In a long distance amplified systems employing polarization scrambler (a component which deliberately modulates the polarization state of the laser and makes it work in an unpolarized state), PMD leads to the increase of signal polarization. The interaction between polarization dependent loss and polarization hole-burning causes the degradation of system performances. When additional polarization dependent loss occurs in the system, greater secondary loss will be aroused.

The secondary effect may generate coupling between PMD and chromatic dispersion and increase the statistical component of the dispersion. This field is under study.

Methods of reducing the effects : Since the problem is caused by birefringence, all the efforts for reducing the effects of PMD are related to reducing the birefringence introduced during optical fiber cable manufacturing, such as optimizing optical fiber manufacturing, guaranteeing the concentration of optical fiber, reducing the residual of fiber core and employing accurate cable structure. Typical mean PMD of optical fiber cables is in the following range:

Another method is to add polarization controllers at the input end and the output end. A polarization splitter is connected after the output polarization controller and used to generate an error signal. The output polarization controller searches this error signal and readjusts the polarization controller to minimize the error signal. At the zero-error signal point, the input polarization state is the primary state of the system. This technology has been used to compensate a 5Gbit/s system. Coherent frequency division multiplexing systems also adopt a similar technique.

Polarization Dependent Loss (PDL)

Principles : Polarization dependent loss is caused by dichromatism of optical passive components such as isolator and coupler. When a signal passes through a dichromatic component, its electric field part parallel to the loss axis will suffer certain attenuation. Like PMD, the axis direction which determines the PDL is randomly changed.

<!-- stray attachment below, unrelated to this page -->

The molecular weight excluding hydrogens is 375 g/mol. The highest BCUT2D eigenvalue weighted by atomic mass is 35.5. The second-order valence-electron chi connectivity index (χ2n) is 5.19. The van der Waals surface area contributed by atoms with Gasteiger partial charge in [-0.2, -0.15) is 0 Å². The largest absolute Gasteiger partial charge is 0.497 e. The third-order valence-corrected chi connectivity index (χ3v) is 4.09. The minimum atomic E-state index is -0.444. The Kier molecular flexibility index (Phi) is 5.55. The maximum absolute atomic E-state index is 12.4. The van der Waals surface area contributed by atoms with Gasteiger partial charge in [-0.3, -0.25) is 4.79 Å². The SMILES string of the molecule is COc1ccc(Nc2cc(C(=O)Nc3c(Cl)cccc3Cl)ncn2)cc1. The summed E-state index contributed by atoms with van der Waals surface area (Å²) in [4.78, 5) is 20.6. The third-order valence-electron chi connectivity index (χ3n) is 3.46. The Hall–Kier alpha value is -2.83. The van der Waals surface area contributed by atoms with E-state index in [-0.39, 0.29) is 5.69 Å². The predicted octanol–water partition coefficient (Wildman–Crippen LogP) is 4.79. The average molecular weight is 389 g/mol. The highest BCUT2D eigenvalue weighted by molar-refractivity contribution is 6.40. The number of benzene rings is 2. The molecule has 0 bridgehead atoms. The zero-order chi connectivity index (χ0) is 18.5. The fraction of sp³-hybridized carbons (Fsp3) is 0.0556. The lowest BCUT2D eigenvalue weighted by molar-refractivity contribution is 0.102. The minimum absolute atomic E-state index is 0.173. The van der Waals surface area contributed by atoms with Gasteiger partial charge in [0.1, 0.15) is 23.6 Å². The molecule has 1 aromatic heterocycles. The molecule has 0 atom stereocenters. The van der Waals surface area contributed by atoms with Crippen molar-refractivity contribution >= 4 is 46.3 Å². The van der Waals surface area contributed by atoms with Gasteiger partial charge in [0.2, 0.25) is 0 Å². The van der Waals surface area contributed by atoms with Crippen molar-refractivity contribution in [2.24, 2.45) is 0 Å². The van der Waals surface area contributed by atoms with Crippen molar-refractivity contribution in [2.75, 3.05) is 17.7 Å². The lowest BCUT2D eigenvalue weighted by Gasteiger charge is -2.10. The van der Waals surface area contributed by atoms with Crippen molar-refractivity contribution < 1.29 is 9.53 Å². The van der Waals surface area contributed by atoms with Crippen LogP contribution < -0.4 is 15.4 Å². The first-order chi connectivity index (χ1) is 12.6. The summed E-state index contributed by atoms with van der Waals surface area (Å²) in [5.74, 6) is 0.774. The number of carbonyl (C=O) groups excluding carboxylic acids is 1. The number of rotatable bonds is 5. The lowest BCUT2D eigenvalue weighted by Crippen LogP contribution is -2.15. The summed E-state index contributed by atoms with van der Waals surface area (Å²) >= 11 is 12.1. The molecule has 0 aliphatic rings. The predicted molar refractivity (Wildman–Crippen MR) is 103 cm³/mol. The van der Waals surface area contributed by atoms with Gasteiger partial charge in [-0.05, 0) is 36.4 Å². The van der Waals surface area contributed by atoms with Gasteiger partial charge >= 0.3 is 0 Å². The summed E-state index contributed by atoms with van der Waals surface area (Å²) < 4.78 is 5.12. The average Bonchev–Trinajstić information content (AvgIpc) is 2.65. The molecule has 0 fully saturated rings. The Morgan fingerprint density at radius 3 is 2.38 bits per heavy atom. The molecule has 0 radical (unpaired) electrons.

Transmission limitations : In amplified systems, the amplifiers operate in the power conservative mode. The signal and the noise are affected by PDL. However, the signal and the noise suffer different effects because the noise is unpolarized. The noise can be divided into a component parallel to the signal and another one orthogonal to the signal. 

Optical amplification may increase the component orthogonal to the signal. Additionally, variations of the signal polarization lead to mode dispersion. Thus, magnitude of the orthogonal component of the noise is time-varied. This will reduce the signal-to-noise ratio at the receiver end and cause impairment to the system.

Methods of reducing the effects : For PMD, it is important to reduce the polarization mode dependent loss of the components. To be pointed out, the effect of polarization mode dependent loss increases with the number of the amplifiers. For example, this requirement is extremely strict in long-range submarine systems. In short distance systems with only several amplifiers, the effect of polarization mode dependent loss is for further study.

Polarization Hole-burning (PHB)

Principles : Polarization hole-burning (PHB) is the result of the anisotropic saturation caused by the polarization saturated signal light incident in the erbium-doped optical fiber. This will reduce the options of stimulated states utilizing the polarization field to locate. Hence, the available gain in the orthogonal direction is relatively large.

Although erbium ions are randomly distributed in the glass fiber rod material, dipoles related to the erbium ions are anisotropic in the micro level. When the linear polarization saturated signal is equidirectional to the primary axis of the dipoles, the polarization hole-burning has the greatest effect. However, when the polarization state of the saturated signal is elliptical or circular, its effect decreases.

Because the total differential gain is the vector sum of these two effects, both the signal laser and the pumping laser will affect the total effect. The degree of hole-burning is in direct proportion to the polarization. Unpolarized saturated signals have no hole-burning problem. This case, as a whole, is similar to the case of circular polarization signal.